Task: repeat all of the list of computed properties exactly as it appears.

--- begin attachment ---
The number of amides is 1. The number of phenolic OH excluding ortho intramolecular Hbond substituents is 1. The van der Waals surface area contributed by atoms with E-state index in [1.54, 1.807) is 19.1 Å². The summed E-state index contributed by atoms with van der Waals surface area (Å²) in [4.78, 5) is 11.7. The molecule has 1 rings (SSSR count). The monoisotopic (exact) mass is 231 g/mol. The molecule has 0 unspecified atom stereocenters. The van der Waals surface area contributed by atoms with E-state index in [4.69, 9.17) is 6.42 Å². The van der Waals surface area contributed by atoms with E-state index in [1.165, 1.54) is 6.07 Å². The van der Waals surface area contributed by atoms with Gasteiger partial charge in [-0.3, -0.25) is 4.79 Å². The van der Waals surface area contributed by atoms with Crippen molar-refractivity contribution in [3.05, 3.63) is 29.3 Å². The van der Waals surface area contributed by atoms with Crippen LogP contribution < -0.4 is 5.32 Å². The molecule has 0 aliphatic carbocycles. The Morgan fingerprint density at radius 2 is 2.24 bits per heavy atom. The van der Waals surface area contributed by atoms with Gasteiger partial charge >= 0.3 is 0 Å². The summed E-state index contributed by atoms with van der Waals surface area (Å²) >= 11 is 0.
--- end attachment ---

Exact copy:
The number of amides is 1. The number of phenolic OH excluding ortho intramolecular Hbond substituents is 1. The van der Waals surface area contributed by atoms with E-state index in [1.54, 1.807) is 19.1 Å². The summed E-state index contributed by atoms with van der Waals surface area (Å²) in [4.78, 5) is 11.7. The molecule has 1 rings (SSSR count). The monoisotopic (exact) mass is 231 g/mol. The molecule has 0 unspecified atom stereocenters. The van der Waals surface area contributed by atoms with E-state index in [4.69, 9.17) is 6.42 Å². The van der Waals surface area contributed by atoms with E-state index in [1.165, 1.54) is 6.07 Å². The van der Waals surface area contributed by atoms with Gasteiger partial charge in [-0.3, -0.25) is 4.79 Å². The van der Waals surface area contributed by atoms with Crippen molar-refractivity contribution in [3.05, 3.63) is 29.3 Å². The van der Waals surface area contributed by atoms with Crippen LogP contribution < -0.4 is 5.32 Å². The molecule has 0 aliphatic carbocycles. The Morgan fingerprint density at radius 2 is 2.24 bits per heavy atom. The van der Waals surface area contributed by atoms with Gasteiger partial charge >= 0.3 is 0 Å². The summed E-state index contributed by atoms with van der Waals surface area (Å²) >= 11 is 0.